THE TALE OF THE LOST LAND
CHAPTER 35: A PITIFUL INCIDENT
"Here's a two-dollar-and-a-half chump with a thirty-dollar style.
Pity but style was marketable."
At last this sort of remark produced an evil result. Our owner
was a practical person and he perceived that this defect must be
mended if he hoped to find a purchaser for the king. So he went
to work to take the style out of his sacred majesty. I could have
given the man some valuable advice, but I didn't; you mustn't
volunteer advice to a slave-driver unless you want to damage
the cause you are arguing for. I had found it a sufficiently
difficult job to reduce the king's style to a peasant's style,
even when he was a willing and anxious pupil; now then, to undertake
to reduce the king's style to a slave's style--and by force--go to!
it was a stately contract. Never mind the details--it will save me
trouble to let you imagine them. I will only remark that at the
end of a week there was plenty of evidence that lash and club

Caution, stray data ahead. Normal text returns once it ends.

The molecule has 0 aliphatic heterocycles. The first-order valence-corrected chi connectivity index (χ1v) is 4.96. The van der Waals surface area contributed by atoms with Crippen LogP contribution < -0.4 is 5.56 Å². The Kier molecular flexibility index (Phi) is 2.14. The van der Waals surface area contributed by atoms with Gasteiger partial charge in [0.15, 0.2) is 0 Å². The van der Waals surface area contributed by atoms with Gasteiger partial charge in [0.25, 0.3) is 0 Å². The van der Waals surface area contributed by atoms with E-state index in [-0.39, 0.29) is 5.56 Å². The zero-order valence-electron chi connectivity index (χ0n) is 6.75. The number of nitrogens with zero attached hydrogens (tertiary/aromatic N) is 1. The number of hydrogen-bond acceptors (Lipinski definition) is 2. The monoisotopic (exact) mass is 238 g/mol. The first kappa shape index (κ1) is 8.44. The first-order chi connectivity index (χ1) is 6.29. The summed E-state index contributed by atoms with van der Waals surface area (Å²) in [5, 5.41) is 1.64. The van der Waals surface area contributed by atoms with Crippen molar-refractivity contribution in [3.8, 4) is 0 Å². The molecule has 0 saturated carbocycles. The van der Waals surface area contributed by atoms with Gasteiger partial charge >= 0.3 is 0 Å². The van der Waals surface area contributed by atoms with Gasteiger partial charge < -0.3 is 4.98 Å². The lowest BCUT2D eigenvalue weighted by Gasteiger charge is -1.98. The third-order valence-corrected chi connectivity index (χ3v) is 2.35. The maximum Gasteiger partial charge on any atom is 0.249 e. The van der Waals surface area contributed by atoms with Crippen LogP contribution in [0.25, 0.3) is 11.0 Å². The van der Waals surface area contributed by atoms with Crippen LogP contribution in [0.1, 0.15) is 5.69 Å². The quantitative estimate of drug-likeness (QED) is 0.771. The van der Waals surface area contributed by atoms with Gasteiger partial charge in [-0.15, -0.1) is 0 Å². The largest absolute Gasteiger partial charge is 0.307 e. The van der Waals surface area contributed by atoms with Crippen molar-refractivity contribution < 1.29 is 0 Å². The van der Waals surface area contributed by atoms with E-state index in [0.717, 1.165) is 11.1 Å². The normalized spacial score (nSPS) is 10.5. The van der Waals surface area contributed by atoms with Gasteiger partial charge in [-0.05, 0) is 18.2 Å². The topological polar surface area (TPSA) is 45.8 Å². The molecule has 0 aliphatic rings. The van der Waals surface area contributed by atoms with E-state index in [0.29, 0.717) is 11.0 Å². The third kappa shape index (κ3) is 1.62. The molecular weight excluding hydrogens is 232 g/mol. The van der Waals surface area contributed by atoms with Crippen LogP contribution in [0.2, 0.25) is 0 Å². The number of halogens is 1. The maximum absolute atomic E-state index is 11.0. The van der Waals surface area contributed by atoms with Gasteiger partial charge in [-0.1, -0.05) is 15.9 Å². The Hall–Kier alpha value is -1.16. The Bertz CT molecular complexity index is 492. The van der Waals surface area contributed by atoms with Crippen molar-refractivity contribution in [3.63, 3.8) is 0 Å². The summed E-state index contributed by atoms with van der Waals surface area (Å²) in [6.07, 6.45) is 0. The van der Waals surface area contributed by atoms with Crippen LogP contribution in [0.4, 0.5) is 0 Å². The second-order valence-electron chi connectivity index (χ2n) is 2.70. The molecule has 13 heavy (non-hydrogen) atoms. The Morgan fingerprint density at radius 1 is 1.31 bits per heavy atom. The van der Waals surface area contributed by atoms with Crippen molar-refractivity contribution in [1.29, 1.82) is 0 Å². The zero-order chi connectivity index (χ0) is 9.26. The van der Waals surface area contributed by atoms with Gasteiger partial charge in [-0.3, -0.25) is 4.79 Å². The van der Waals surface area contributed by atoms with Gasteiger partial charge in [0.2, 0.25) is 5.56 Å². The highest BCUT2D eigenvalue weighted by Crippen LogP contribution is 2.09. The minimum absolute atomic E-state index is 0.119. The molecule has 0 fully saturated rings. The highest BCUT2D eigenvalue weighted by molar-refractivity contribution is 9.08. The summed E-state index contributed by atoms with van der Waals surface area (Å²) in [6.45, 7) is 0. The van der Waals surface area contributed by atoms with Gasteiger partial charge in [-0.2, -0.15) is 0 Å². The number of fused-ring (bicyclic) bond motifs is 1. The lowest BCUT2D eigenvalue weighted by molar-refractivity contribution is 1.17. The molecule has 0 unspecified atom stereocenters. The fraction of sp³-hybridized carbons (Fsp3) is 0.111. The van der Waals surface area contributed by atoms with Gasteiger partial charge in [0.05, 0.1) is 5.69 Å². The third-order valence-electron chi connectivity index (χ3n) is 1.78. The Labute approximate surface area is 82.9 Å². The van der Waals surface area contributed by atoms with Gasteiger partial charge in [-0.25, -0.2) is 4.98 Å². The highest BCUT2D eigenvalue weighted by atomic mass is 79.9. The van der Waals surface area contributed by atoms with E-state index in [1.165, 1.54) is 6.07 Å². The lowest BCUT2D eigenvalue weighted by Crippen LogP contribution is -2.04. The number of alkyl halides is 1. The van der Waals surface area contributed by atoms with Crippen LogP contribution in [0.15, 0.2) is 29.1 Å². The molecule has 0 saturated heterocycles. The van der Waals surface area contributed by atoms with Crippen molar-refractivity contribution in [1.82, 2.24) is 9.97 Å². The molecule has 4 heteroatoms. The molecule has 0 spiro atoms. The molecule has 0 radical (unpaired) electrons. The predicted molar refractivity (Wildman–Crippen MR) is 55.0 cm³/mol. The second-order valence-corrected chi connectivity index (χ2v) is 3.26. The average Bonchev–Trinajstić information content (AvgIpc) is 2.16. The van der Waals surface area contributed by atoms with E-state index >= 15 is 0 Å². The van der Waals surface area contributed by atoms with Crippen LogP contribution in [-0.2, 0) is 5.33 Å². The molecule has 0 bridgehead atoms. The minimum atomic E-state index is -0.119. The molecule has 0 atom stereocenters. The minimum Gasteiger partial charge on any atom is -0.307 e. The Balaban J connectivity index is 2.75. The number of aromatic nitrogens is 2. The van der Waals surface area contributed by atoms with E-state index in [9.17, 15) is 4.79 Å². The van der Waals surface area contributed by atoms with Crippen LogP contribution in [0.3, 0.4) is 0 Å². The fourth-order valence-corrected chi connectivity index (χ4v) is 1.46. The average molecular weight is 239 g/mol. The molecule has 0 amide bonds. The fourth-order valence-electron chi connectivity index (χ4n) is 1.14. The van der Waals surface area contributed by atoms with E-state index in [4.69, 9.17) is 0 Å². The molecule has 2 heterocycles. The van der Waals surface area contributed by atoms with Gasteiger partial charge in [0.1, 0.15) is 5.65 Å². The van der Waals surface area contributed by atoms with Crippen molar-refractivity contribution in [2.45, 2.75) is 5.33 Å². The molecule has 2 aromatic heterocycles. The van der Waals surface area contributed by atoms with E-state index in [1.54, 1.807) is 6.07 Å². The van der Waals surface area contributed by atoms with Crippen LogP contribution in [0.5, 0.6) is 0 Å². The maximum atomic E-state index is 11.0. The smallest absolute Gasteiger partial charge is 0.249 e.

and fist had done their work well; the king's body was a sight
to see--and to weep over; but his spirit?--why, it wasn't even
phased. Even that dull clod of a slave-driver was able to see
that there can be such a thing as a slave who will remain a man
till he dies; whose bones you can break, but whose manhood you
can't. This man found that from his first effort down to his
latest, he couldn't ever come within reach of the king, but the
king was ready to plunge for him, and did it. So he gave up
at last, and left the king in possession of his style unimpaired.
The fact is, the king was a good deal more than a king, he was
a man; and when a man is a man, you can't knock it out of him.
We had a rough time for a month, tramping to and fro in the earth,
and suffering. And what Englishman was the most interested in
the slavery question by that time? His grace the king! Yes; from
being the most indifferent, he was become the most interested.
He was become the bitterest hater of the institution I had ever
heard talk. And so I ventured to ask once more a question which
I had asked years before and had gotten such a sharp answer that
I had not thought it prudent to meddle in the matter further.
Would he abolish slavery?